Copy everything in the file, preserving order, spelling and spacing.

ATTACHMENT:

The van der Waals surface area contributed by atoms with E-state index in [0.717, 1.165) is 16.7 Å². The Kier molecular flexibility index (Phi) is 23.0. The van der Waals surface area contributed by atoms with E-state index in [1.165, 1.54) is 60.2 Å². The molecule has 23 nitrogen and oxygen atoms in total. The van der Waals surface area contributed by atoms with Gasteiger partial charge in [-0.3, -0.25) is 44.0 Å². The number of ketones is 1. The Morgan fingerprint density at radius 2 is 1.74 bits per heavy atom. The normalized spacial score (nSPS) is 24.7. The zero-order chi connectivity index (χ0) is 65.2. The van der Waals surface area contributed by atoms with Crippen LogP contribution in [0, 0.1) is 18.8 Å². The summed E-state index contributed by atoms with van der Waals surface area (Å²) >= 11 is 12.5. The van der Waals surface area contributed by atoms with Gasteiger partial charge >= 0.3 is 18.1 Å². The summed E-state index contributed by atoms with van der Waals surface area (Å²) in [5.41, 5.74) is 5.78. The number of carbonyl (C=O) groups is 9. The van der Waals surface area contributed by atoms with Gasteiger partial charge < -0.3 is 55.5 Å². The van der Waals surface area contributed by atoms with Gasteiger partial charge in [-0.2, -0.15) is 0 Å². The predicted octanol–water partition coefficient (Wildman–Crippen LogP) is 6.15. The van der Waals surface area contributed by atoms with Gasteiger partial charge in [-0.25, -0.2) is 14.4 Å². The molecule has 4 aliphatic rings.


The van der Waals surface area contributed by atoms with E-state index in [0.717, 1.165) is 16.7 Å². The Kier molecular flexibility index (Phi) is 23.0. The van der Waals surface area contributed by atoms with E-state index in [1.165, 1.54) is 60.2 Å². The molecule has 23 nitrogen and oxygen atoms in total. The van der Waals surface area contributed by atoms with Gasteiger partial charge in [-0.3, -0.25) is 44.0 Å². The number of ketones is 1. The Morgan fingerprint density at radius 2 is 1.74 bits per heavy atom. The normalized spacial score (nSPS) is 24.7. The zero-order chi connectivity index (χ0) is 65.2. The van der Waals surface area contributed by atoms with Crippen LogP contribution in [0, 0.1) is 18.8 Å². The summed E-state index contributed by atoms with van der Waals surface area (Å²) >= 11 is 12.5. The van der Waals surface area contributed by atoms with Gasteiger partial charge >= 0.3 is 18.1 Å². The summed E-state index contributed by atoms with van der Waals surface area (Å²) in [5.41, 5.74) is 5.78. The number of carbonyl (C=O) groups is 9. The van der Waals surface area contributed by atoms with Gasteiger partial charge < -0.3 is 55.5 Å². The van der Waals surface area contributed by atoms with Gasteiger partial charge in [-0.2, -0.15) is 0 Å². The predicted octanol–water partition coefficient (Wildman–Crippen LogP) is 6.15. The van der Waals surface area contributed by atoms with Gasteiger partial charge in [-0.25, -0.2) is 14.4 Å². The molecule has 4 aliphatic rings.